Thursday, August 20, 2015
Sinkholes occur in places other than Florida; government gets overzealous on small cash deposits from farmers and business owners
I have covered the unpredictable disasters homeowners and renters face, that can suddenly make them homeless.
In Leesburg, VA, there were news reports if a sinkhole said to jeopardize over 60 townhomes, and requiring extensive utility work. I did travel to the location (along Battlefield Drive, off US 15, north of downtown), and it does appear that there is a marsh a few hundred feet East of the sink. There is a detailed story in Leesburg Today here.
It appears to be considerably shallower than comparable sinkholes in Florida, where one particular sinkhole that had swallowed a home and a man in it has recurred (CNN story ).
While western Florida (the Gulf Coast north of Tampa) is the most notorious for sinkholes, about 40% if the US has some susceptibility, as shown in this map. Sinkhole damage to homes (like earthquake) is covered only by homeowner’s or renter’s insurance only when there a specific rider, which some states (like Florida) require insurers to offer in some areas.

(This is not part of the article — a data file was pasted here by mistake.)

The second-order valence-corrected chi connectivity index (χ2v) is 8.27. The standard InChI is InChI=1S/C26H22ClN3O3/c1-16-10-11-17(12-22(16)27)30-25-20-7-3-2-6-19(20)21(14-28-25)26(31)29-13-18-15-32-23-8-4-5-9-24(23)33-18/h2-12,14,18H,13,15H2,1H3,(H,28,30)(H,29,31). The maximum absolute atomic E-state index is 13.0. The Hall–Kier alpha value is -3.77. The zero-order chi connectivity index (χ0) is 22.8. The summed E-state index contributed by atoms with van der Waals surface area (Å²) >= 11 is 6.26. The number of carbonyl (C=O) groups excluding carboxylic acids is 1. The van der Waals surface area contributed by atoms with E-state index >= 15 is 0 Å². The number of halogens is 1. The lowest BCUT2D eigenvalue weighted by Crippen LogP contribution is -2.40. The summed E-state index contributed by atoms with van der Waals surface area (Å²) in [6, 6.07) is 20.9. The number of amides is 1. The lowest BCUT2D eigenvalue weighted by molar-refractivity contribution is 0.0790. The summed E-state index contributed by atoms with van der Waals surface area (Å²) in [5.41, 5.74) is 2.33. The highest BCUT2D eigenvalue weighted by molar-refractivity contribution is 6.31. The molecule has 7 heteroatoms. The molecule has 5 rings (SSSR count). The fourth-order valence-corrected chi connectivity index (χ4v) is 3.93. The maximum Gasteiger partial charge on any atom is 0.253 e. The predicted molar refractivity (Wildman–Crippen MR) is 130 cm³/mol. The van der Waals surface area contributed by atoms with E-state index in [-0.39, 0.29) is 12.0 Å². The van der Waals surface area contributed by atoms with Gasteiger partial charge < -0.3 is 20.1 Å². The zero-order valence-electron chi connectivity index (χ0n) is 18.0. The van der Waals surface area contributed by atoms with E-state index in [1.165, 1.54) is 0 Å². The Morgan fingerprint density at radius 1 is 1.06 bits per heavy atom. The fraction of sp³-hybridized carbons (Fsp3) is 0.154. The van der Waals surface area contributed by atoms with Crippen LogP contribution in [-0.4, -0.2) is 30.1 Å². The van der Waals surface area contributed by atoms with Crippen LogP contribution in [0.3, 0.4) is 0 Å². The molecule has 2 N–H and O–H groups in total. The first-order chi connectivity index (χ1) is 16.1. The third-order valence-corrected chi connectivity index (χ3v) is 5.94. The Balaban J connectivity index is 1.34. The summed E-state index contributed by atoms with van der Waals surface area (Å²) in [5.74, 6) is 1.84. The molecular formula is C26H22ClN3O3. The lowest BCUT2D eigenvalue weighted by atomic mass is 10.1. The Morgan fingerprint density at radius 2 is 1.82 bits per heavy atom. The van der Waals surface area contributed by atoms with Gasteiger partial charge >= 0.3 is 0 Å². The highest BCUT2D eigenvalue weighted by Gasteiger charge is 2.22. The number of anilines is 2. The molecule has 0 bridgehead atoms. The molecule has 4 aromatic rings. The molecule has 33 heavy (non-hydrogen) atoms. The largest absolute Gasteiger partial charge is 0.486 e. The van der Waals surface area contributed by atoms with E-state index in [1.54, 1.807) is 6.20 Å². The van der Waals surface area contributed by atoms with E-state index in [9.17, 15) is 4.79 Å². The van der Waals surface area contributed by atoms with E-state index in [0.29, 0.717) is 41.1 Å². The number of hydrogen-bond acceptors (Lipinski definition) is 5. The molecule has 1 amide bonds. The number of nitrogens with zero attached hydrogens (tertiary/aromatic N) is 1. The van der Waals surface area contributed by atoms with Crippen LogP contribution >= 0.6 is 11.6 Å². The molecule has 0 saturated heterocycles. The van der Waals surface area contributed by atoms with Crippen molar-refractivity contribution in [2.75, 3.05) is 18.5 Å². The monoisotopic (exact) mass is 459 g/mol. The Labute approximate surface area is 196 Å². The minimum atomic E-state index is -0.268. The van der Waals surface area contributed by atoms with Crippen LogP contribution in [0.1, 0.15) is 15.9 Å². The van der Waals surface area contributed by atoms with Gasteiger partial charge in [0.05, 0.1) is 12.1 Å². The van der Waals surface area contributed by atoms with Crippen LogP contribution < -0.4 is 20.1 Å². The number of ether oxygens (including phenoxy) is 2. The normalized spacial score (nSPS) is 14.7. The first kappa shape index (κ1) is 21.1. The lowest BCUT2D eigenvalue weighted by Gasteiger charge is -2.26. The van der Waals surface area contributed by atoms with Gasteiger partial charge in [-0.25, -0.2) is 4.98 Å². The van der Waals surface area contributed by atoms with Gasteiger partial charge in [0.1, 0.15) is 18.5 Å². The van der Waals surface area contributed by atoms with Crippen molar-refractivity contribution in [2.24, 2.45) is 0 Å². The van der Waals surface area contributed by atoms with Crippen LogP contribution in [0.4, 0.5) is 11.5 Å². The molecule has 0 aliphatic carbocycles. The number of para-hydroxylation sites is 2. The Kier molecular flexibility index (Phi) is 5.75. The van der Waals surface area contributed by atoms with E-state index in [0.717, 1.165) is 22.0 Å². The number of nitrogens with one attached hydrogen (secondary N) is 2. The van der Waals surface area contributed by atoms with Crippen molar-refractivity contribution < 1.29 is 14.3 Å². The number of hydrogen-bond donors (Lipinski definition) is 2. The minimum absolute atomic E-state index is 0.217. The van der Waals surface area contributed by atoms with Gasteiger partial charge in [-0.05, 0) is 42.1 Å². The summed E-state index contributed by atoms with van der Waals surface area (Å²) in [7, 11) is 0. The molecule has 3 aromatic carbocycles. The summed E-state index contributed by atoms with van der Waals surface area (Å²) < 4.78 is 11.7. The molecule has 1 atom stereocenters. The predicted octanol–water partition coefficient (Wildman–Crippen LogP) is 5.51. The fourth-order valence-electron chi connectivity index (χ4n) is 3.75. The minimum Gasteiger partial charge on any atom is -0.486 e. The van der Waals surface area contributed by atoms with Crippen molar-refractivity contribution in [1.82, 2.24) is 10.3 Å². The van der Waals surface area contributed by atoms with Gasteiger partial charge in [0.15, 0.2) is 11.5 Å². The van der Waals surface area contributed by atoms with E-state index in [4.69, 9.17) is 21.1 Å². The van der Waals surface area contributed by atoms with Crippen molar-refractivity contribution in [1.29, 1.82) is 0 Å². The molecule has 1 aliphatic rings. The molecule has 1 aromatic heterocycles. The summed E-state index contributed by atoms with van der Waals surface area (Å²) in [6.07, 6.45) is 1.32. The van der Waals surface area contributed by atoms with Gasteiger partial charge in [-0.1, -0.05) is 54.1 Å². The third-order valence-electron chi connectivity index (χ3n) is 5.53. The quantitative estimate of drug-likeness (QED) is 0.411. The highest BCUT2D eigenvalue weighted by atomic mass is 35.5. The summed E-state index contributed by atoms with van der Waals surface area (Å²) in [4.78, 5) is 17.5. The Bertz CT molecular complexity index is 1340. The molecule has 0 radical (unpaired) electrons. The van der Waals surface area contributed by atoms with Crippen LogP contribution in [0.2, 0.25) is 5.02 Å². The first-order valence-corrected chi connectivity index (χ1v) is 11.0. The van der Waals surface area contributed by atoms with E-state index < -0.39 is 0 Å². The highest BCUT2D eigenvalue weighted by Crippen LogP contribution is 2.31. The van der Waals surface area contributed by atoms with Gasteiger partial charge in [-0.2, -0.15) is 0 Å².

Some smaller sinkholes (such as some in Washington DC) seem to be related to water main breaks.
Near (a few hundred feet to the north, across the drive) the sinkhole site there is a strip mall, with a retail outlet run by Habitat for Humanity. I had not been aware that the charity does run some stores.
There is another property-related story, about a dairy farmer in Middletown, MD (between Frederick and Hagerstown) who found that the federal government had seized $65000 from his bank account after he made numerous deposits under $10000 each. The law apparently does not require the government to show probable cause that crime is being committed (small deposits inspire suspicion of “laundering” to avoid reporting – in this case the farmer’s bank had said this was OK). This reminds me of the civil asset forfeiture issue often criticized by libertarians, Baltimore Sun story here.